Wednesday, November 02, 2011

Day 2 of November's Poem-A-Day Challenge: Some thoughts to help you through...



I have decided to try writing a poem-a-day for November.  I figure why not?  I have nothing to lose in doing this and everything to gain as far as new poems go.

William Stafford didn't believe in writer's block, he would say, "if you get stuck, lower your standards and keep going."

Here are a few of my thoughts on how to make writing a poem a day a feel-good event and not a month of annoyance--

1)  Start with a prompt, but no worries if you don't like it.  Each day, I'll check Robert Lee Brewer's Daily Prompts here, but if I find I'm having a hard time starting, I just pick up a book of poems, read a poem and see where it takes me.

2)  Write the poem, don't follow the rules.  If I start the prompt given, but find myself completely ignoring the rules of the prompt, I don't worry about it-- the goal is to write a poem, not to follow directions.

3)  Set a timer.  If I'm having trouble, I set a timer for 8 minutes and I have to write in the form of a poem until the time runs out.  Usually, I'm working on a poem by the time the alarm sounds, so I just keep working on it.

4)  Low expectations.  I'm not looking to be a superpoet here.  I'm looking to get some ideas, lines, or starts for poem, not write "The Love Song of J. Alfred Prufrock."  My goal is to get something on the page that resembles a poem.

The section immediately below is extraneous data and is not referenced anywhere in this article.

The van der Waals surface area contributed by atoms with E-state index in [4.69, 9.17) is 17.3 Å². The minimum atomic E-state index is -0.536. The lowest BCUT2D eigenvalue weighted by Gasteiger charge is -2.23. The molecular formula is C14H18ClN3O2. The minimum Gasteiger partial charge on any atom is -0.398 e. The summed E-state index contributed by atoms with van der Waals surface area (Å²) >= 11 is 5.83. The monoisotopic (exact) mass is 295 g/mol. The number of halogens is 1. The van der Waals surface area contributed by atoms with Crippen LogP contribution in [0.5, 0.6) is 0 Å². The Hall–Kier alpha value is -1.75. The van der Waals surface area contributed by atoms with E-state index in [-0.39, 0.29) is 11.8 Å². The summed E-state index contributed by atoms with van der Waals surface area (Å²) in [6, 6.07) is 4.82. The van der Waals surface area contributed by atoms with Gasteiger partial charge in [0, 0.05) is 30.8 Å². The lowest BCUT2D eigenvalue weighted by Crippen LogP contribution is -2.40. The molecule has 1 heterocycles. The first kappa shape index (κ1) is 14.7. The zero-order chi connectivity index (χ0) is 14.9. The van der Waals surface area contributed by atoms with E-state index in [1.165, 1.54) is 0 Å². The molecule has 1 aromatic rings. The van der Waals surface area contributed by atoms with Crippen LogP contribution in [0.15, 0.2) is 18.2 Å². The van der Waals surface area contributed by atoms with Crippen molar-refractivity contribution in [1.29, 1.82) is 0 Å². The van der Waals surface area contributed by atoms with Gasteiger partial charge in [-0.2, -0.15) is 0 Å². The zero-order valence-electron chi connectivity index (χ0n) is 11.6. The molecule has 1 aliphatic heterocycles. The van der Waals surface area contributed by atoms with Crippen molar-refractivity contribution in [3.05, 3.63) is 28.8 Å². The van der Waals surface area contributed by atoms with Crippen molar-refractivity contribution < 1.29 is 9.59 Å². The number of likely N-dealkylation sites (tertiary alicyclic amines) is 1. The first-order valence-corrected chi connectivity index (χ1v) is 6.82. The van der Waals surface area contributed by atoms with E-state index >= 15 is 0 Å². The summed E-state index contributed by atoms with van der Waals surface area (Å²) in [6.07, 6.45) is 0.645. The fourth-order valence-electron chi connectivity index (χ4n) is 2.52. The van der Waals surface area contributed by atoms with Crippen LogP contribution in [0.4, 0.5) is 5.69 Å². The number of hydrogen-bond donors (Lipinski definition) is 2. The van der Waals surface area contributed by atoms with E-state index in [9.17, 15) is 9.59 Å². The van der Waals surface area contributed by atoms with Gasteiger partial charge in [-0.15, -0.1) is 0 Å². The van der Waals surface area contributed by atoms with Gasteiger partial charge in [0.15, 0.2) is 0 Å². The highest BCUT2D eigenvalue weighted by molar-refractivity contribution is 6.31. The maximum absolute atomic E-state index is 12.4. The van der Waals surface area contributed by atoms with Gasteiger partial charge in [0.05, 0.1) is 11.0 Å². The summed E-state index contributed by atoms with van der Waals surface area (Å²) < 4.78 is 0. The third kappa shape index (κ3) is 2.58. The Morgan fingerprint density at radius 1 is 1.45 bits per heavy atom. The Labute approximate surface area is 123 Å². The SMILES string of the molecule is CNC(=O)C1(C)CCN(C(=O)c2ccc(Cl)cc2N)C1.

5)  No sleep until poem is done.  This is always a favorite technique of mine because I love sleeping.  I tell myself I can't go to bed until I finish my poem.  You can make your own restrictions-- no dessert/chocolate/wine until poem is done.

6)  Make it a game.  Do something different each day.  Tell yourself you will only use nouns at the end of the line that begin with the letter H.  Or you will write a poem using things you overheard your spouse, child, neighbor, friend saying.

7)  Reward yourself.  Tell yourself at the end of the month, you will get _________ if you wrote 30 poems in November.  We are each motivated by gain or loss (for me, losing sleep works better than buying a new book as a reward bc I know I'll buy the book whether I complete the task or not, but creating a restriction for me works better-- of course, you can do both!)


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6 comments:

drew said...

Kelli,
These guidelines are great. I especially appreciate "Low expectations" and "No sleep until poem is done." The threat of no sleep has gotta get me going.

I like your spirit! Thanks.

Kells said...

Thanks, Drew. Your comment yesterday inspired the post. (I responded to that also if you haven't seen it).

Low expectations are what makes the poetic world go round!

Cheers to you and have fun!

drew said...

I did see yesterday's piece. And what a thrill -- to know I inspired a blog post! I think this is a first. I should mark the ocassion with a poem. :)

Maxie Steer said...

Great to know you're joining in! I have the roughly the same guidelines for myself but your 6 and 7 suggestions will be added for this year. I'm thinking of taking myself out to dinner to celebrate on Dec 1 :)

LJR said...

The timer is an interesting idea. I'll have to try that out. Thanks. :-)

Martha Silano said...

You always have a way of inspiring us to write, Kelli, and every day, no less. I will try for every other day--but I guess that means I don't get any chocolate or wine.

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